View Full Version : How can I measure 0-3V AC using an 8-bit A/D?

Tony_tsi

04-03-2012, 09:58 PM

I need to measure ac voltage as accurately as possible using an 8-bit a/d controller.

The voltage will be 1-3V AC.

I prefer not to convert to DC unless I can convert it to the same voltage very accurately.

If any one can point me in the right direction i would relay appreciate it.

I am using this to measure current using the current transducer in the link below.

http://www.eio.com/p-23820-velleman-ac97-modular-ac-current-transducer.aspx

(http://www.eio.com/p-23820-velleman-ac97-modular-ac-current-transducer.aspx)

I prefer not to convert to DC...

Why not ? - That allows you to externally average over time, which will have less reading jitter.

Does this need to be RMS current ?

Alternatives are frequent AC samples, but you need to know Zero - so you could take a lot of samples, ideally over a whole number of cycles (can be a SW decision) and then you can fix Zero, and from there, do a RMS sum.

Tony_tsi

04-03-2012, 11:08 PM

THE FOLLOWING IDEAS ARE MY THOUGHTS AFTER BRAINSTORMING THE IDEA OF CONVERTING TO DC AND ARE PROBABLY WRONG DUE TO MY LACK OF EXPERIENCE WITH BRIDGE RECTIFIERS AND AC CIRCUITS!

The only way I know to convert to ac to dc is by using a bridge rectifier. Bridge rectifiers do not output clean dc signals so I will need a smoothing capacitor. The output from the amperage clamp is liner ( 1mV AC per .1Amp AC). If i run this signal through a bridge rectifier and use a smoothing capacitor the capacitor will skew the reading and it will no longer be liner. As far as i know a bridge rectifier is made up of 4 diodes. A diode needs something like.5-.7 volts to work. so if i were trying to read a 1 amp line current the output voltage of the clamp would only be 10mV. Not nearly enough to make a diode work.

http://en.wikipedia.org/wiki/Precision_rectifier

and follow the links also, for full wave, and half wave.

lyassa

04-03-2012, 11:29 PM

If the voltage vary between +1V and +3V then it is not AC. It is DC with varying voltage levels. The electric current is AC only if it reverse direction, that is at one moment it is +1V, and later it is -3V. If the former is the case, you can simply use the 8 bit ADC in this link http://www.parallax.com/StoreSearchResults/tabid/768/txtSearch/ADC/List/0/SortField/4/ProductID/245/Default.aspx, sample it at at least twice the frequency of your signal, then calculate the max, min, average, rms, ...

If you mean that it is actually AC, such that the min voltage is -3V and the max is +3V, then you can use an adder circuit (using op amps) and add 3 volts to the input signal. This will make it DC varying between 0V and 6V. You can then two resistors to scale the voltage to 0-3V.

Rayman

04-04-2012, 12:39 AM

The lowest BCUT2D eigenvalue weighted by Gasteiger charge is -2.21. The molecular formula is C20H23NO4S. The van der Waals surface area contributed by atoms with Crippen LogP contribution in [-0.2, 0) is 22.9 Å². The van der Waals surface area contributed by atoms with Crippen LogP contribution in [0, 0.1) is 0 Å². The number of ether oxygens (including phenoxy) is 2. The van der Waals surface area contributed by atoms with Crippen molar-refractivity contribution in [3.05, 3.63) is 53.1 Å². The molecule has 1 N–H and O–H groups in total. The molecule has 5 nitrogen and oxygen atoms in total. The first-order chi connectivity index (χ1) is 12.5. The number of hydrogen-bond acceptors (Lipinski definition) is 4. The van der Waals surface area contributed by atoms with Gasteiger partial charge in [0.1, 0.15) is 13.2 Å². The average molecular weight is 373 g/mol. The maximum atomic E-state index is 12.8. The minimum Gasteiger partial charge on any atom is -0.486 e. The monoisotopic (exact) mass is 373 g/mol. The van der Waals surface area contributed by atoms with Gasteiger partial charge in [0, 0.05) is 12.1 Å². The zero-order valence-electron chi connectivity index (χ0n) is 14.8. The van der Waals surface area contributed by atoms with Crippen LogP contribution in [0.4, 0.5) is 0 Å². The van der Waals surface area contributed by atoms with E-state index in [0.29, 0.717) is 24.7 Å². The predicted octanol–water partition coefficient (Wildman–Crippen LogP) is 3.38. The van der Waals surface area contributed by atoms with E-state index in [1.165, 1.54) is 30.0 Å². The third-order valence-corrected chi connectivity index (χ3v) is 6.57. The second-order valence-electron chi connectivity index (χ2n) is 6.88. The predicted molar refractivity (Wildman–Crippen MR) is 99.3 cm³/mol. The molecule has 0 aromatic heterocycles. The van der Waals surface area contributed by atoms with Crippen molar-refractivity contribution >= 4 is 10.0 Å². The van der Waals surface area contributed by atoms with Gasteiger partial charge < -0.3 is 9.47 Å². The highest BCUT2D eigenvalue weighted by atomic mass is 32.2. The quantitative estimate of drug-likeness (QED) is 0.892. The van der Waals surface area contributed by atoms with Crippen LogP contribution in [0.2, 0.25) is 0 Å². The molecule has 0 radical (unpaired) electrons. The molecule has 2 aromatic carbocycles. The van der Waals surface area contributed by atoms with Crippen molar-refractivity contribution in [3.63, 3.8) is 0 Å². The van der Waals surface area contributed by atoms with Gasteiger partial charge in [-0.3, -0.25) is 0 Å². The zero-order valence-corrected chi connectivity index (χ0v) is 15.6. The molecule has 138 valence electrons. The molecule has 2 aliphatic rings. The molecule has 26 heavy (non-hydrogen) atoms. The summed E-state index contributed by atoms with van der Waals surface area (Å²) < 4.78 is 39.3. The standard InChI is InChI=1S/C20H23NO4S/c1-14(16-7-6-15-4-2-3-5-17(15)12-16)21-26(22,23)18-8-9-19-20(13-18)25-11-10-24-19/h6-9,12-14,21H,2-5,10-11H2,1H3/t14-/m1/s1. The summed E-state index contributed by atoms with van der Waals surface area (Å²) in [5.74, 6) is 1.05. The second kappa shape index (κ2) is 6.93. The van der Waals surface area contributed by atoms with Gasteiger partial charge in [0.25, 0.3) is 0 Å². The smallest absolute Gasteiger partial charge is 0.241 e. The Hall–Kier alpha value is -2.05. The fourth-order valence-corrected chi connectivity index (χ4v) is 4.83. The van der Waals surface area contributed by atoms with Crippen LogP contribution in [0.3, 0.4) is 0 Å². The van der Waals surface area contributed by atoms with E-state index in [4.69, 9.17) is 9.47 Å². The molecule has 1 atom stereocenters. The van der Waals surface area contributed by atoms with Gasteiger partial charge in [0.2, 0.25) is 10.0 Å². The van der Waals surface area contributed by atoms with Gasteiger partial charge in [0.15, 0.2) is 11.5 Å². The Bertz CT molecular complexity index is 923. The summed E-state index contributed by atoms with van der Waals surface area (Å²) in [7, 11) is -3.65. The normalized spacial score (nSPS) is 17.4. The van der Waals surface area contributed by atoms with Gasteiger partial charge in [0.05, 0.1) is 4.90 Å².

BTW: You can actually use Propeller Sigma-Delta ADC to read AC voltages...

Play with the resistors on this calculator to see how:

http://www.pulsedpower.net/Applets/Electronics/SigmaDeltaADC/SigmaDeltab.html

The Quickstart has pads for the important resistors and capacitors...

Tony,

All you need to do is to bias the AC voltage up.

Assuming you are using the propeller with a 3.3V Vdd, I would run the AC thru a 10K resistor and then add a 10K resistor to 3.3V to bias the voltage up.

This should give you +0.15V at the ADC when the AC is at -3V and 3.15V at the ADC when the AC voltage is at +3V.

10K

3.3V ---/\/\/\/\---|

10K |------ to ADC

AC ----/\/\/\/\----|

Bean

Dr_Acula

04-04-2012, 01:21 PM

The voltage will be 1-3V AC.

How fast is the AC voltage moving?

If it is a mains voltage, eg 50Hz or 60Hz, and your A to D sampler is sampling 5000x a second, it is almost a DC voltage as far as your sampler is concerned. Just sample many times a second. You can do all the maths in the chip with the samples you have.

And you can probably do better than 8 bits - maybe 10 or 12 bits.

The only way I know to convert to ac to dc is by using a bridge rectifier. Bridge rectifiers do not output clean dc signals so I will need a smoothing capacitor. The output from the amperage clamp is liner ( 1mV AC per .1Amp AC). If i run this signal through a bridge rectifier and use a smoothing capacitor the capacitor will skew the reading and it will no longer be liner. As far as i know a bridge rectifier is made up of 4 diodes. A diode needs something like.5-.7 volts to work. so if i were trying to read a 1 amp line current the output voltage of the clamp would only be 10mV. Not nearly enough to make a diode work.

You are correct. In the olden days you might have used and op amp with a couple of diodes back to back such that the op amp cancels out the diode voltage drop. Then it is linear, and with a few resistors you can even do the RMS conversion as well. But these days, why not sample the voltage many times a second in your microprocessor, and then do the clever maths in the micro?

What is the maximum volts of your sample, and the minimum volts, and the frequency?